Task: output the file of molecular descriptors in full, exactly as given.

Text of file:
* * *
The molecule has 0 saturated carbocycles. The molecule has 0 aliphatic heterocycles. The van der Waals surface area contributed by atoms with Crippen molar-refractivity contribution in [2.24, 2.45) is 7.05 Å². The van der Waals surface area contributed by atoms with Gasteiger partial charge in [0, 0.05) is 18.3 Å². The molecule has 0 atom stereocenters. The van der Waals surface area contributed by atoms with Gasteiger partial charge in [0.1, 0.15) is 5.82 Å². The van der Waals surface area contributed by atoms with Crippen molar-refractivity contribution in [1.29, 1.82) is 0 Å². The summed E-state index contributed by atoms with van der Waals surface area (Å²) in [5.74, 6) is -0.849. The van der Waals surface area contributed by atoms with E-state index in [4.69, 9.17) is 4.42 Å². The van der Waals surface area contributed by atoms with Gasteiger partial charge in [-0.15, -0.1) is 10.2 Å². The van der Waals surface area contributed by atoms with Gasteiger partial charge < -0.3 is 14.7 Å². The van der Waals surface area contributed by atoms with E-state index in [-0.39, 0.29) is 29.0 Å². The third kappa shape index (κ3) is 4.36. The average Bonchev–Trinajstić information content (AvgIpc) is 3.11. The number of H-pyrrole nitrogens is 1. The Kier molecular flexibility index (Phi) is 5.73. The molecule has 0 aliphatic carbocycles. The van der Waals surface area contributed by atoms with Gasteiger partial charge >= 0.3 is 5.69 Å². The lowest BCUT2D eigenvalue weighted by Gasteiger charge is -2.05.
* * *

The molecule has 0 saturated carbocycles. The molecule has 0 aliphatic heterocycles. The van der Waals surface area contributed by atoms with Crippen molar-refractivity contribution in [2.24, 2.45) is 7.05 Å². The van der Waals surface area contributed by atoms with Gasteiger partial charge in [0, 0.05) is 18.3 Å². The molecule has 0 atom stereocenters. The van der Waals surface area contributed by atoms with Gasteiger partial charge in [0.1, 0.15) is 5.82 Å². The van der Waals surface area contributed by atoms with Crippen molar-refractivity contribution in [1.29, 1.82) is 0 Å². The summed E-state index contributed by atoms with van der Waals surface area (Å²) in [5.74, 6) is -0.849. The van der Waals surface area contributed by atoms with E-state index in [4.69, 9.17) is 4.42 Å². The van der Waals surface area contributed by atoms with Gasteiger partial charge in [-0.15, -0.1) is 10.2 Å². The van der Waals surface area contributed by atoms with Gasteiger partial charge < -0.3 is 14.7 Å². The van der Waals surface area contributed by atoms with E-state index in [-0.39, 0.29) is 29.0 Å². The third kappa shape index (κ3) is 4.36. The average Bonchev–Trinajstić information content (AvgIpc) is 3.11. The number of H-pyrrole nitrogens is 1. The Kier molecular flexibility index (Phi) is 5.73. The molecule has 0 aliphatic carbocycles. The van der Waals surface area contributed by atoms with Gasteiger partial charge >= 0.3 is 5.69 Å². The lowest BCUT2D eigenvalue weighted by Gasteiger charge is -2.05.